Are local laws aimed at enforcing Federal Immigration law constitutional?

Lawmakers in states and localities within the United States are proposing, and in some cases enacting, laws and ordinances that would enforce existing federal immigration law or create new immigration law. The localities claim that they simply are passing laws pertaining to the state or locality’s power to regulate licensing, contracting, or the like. Yet these state and local laws — which their authors dress up as laws to regulate housing, employment, and local law enforcement — are in actuality attempts to regulate immigration. Almost all of the proposed state and local initiatives are preempted by the federal government’s exclusive authority to regulate immigration and are therefore unconstitutional

Petition to sponsor an immediate relative for immigrant visa:  Do I need to prove I can support my relative?

I entered the US as a tourist (B2) and became out of status when I overstayed my visa for more than 180 days.  Can I still apply for legal permanent resident?  Yes, under certain conditions, especially where you are now married to a U.S. citizen, you can be waived from the three and ten year bars.  Seek legal counsel before your proceed.

Can I apply for citizenship if my grandfather, now deceased, was a naturalized citizen in the United States even though I never lived in the U.S.?  Yes.  In fact, if you are the child of the deceased ancestor or grandparent, your children can be sponsored by you for U.S. citizenship.  There are certain residency requirements that the deceased ancestor must meet in order for the above to be approved.  (Law: The Child Citizenship Act of 2000)

Can you do anything to raise the HB-1 Employment Visa Cap?  Yes.  Write to Congressman and Senators.  This is not a waste of time.  Click here to see a sample letter from the American Immigration Lawyers Association.  If possible, you should write the letter in your own words; however, if you do not have the time, use the form letter.  Don’t feel powerless.  The current cap of65,000 was reached in May of 2006.

How can I check on the status of my application?  If you have your “receipt” number confirming that your application with the USCIS was received, you can check your status online at by clicking here.  Alternatively, if your application was transferred to a local USCIS district office, you need to contact that local office directly, preferably in writing.  Be sure to have your “A” number, receipt number, date of birth, copies of any notices from the district offices (e.g., Notice for Interview) to check on the status of your case.  Please be advised many local district offices are filled with huge backlogs, as long as one year or more.  Don’t expect quick replies.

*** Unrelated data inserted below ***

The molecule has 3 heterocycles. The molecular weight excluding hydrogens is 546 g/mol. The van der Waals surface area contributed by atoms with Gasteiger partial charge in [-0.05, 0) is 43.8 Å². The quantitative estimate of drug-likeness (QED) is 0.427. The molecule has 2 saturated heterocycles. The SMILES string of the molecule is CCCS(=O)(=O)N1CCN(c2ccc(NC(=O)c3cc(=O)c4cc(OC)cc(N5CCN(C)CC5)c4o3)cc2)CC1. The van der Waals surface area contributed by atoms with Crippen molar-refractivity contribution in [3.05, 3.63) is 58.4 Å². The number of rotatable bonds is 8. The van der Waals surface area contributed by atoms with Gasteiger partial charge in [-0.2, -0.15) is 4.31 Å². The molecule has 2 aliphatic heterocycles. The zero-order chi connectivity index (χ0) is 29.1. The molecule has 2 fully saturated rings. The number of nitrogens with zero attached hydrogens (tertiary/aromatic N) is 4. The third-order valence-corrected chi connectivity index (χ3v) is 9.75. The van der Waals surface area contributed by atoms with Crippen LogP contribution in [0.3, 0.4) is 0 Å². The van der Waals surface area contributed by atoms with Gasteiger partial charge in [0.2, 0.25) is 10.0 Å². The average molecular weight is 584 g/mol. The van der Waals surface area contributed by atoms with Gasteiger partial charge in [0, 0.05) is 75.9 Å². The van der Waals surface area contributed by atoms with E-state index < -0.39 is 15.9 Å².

What are the limits of “immigrant” visas to the United States each year?  The U.S. limits the annual number of immigrant visas by country.  The Immigration and Nationality Act sets a per country cap of 7 percent or 26,620 of available family and work based visas.

If USCIS denies my application for citizenship can I appeal?  You can utilize an administrative review process if you are denied.  If you believe that you were wrongly denied naturalization, you can apply or request a hearing with an immigration officer.  Be sure to examine your denial letter.  This letter should explain how to request a hearing and will include the form you will need.  See Form N-336.

What if my “green card” is about to expire in the next six months or has already expired?  You are required to submit your card at the time of your “in person” appearance at your local USCIS Application Support Center (ASC).  You will also need have to have photograph, fingerprints and signature taken by USCIS.  You will no longer submit photographs.  You will also be required to pay for a biometric service.